Bitcoin: What is it, really? A digital currency? An investment? An Xbox game? For many people it's not clear, but that hasn't stopped venture capitalists from going gaga over it.
Since earlier this year, startups dealing in the technology known as Bitcoin have grabbed millions of dollars from some very prominent Silicon Valley VC firms. The amount totals at least some $50 million, all for a technology that could be gone, or pushed deep underground, if financial regulators decided to ban it.
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Half of that $50 million went to Coinbase earlier this month in a major funding round led by Andreessen Horowitz. Coinbase acts as a Bitcoin bank of sorts, providing a suite of services including an exchange for buying and selling bitcoins, a payment processor, and a so-called wallet service for storing bitcoins.
Other startups attracting investor interest since May include BitPay, another payment processor that lets online merchants accept payment in bitcoins; Circle, which offers its own payment acceptance tools and an exchange; itBit, yet another marketplace for trading bitcoins; and BTC China, which has been described as the country's largest exchange but recently was forced to stop accepting deposits after banking regulators took action.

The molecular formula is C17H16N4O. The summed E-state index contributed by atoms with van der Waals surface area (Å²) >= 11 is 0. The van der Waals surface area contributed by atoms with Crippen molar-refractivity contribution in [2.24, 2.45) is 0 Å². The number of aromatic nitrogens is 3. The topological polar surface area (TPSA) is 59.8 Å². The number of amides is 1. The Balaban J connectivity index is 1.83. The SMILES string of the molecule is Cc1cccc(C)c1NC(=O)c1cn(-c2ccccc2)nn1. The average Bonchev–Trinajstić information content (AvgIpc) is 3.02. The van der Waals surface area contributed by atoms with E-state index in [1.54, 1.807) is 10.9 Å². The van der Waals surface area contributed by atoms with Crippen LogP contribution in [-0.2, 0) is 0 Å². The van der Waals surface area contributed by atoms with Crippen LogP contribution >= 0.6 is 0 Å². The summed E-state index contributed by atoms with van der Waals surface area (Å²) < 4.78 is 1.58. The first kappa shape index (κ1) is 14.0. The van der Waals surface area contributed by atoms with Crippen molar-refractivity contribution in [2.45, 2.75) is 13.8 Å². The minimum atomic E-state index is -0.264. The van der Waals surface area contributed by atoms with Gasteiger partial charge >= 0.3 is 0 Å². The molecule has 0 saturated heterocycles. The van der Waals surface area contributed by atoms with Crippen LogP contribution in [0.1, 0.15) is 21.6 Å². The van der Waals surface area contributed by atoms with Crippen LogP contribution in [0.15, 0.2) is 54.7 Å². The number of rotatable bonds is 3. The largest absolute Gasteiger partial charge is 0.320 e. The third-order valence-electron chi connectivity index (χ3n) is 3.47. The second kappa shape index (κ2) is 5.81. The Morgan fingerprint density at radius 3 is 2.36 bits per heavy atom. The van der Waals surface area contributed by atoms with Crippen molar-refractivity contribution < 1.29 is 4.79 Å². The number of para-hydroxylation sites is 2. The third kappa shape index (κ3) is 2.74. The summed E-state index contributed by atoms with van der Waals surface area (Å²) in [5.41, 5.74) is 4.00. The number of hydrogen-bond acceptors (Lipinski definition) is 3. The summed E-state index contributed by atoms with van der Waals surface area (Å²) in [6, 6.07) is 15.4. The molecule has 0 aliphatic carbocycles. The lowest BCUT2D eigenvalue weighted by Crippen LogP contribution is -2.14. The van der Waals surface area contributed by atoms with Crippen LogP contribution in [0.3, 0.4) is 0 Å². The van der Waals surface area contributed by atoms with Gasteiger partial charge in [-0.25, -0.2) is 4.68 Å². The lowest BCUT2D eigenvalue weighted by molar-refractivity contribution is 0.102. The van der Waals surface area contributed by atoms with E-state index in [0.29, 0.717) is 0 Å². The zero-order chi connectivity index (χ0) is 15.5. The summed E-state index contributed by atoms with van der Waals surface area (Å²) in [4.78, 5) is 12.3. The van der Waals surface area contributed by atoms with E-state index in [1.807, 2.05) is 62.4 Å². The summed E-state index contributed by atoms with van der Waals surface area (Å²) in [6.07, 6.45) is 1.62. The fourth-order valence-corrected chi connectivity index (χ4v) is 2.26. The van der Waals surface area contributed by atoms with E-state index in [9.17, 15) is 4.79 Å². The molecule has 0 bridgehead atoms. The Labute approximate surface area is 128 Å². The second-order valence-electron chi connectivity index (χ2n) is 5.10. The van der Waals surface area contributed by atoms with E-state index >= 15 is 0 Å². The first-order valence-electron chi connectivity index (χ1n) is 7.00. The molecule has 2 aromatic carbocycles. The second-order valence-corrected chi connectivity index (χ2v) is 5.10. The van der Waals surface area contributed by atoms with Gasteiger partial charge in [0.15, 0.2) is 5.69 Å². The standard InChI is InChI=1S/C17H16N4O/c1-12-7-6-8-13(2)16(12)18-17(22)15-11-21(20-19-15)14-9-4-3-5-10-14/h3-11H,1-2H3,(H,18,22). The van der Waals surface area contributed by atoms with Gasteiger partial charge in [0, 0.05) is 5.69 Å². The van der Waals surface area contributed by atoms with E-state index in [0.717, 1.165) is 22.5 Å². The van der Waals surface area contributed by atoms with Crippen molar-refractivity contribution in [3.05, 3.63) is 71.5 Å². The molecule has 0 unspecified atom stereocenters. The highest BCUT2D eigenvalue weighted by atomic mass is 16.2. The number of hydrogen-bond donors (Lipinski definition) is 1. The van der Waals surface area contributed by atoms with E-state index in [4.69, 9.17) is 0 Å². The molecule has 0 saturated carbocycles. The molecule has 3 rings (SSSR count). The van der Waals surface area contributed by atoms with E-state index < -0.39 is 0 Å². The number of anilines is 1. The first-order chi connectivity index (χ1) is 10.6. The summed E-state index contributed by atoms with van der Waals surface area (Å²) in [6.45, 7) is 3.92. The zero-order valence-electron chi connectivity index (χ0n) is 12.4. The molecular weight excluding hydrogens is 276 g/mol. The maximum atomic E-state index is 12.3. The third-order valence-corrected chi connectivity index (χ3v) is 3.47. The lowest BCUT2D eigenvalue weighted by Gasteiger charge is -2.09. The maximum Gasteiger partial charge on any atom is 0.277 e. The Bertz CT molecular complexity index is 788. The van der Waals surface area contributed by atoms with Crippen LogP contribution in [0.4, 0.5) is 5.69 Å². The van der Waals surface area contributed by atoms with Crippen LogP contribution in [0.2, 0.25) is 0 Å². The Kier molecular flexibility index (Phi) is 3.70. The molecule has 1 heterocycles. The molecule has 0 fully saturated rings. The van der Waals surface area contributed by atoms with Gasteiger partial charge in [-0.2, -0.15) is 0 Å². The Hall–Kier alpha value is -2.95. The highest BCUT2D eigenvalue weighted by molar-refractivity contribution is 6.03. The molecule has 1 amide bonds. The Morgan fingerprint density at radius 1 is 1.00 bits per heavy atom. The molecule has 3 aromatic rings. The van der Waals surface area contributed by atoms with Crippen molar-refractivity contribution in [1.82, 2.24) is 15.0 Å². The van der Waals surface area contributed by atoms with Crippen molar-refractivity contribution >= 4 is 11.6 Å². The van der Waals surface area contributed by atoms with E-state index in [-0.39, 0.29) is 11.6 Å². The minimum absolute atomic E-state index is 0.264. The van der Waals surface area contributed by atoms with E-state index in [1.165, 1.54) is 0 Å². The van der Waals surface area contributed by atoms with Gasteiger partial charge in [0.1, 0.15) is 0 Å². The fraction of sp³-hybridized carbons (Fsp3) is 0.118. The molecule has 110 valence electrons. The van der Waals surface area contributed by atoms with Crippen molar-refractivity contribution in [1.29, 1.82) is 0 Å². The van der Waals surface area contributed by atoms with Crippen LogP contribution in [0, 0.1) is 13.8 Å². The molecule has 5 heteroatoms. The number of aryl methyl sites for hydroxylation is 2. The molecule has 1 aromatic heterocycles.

During one particularly manic period in late November, Bitcoin was trading on some exchanges for well over $1,000 -- now it's down to about $625, according to CoinDesk, which measures its per-minute value based on various criteria.
Some bankers and regulators appear to be on the technology's side as well. In an early December report, Merrill Lynch said the technology could become "a major means of payment for e-commerce and may emerge as a serious competitor to traditional money transfer providers." And in Washington, D.C., federal officials in November offered cautionary support for the technology, partly for its potential to promote more efficient global commerce.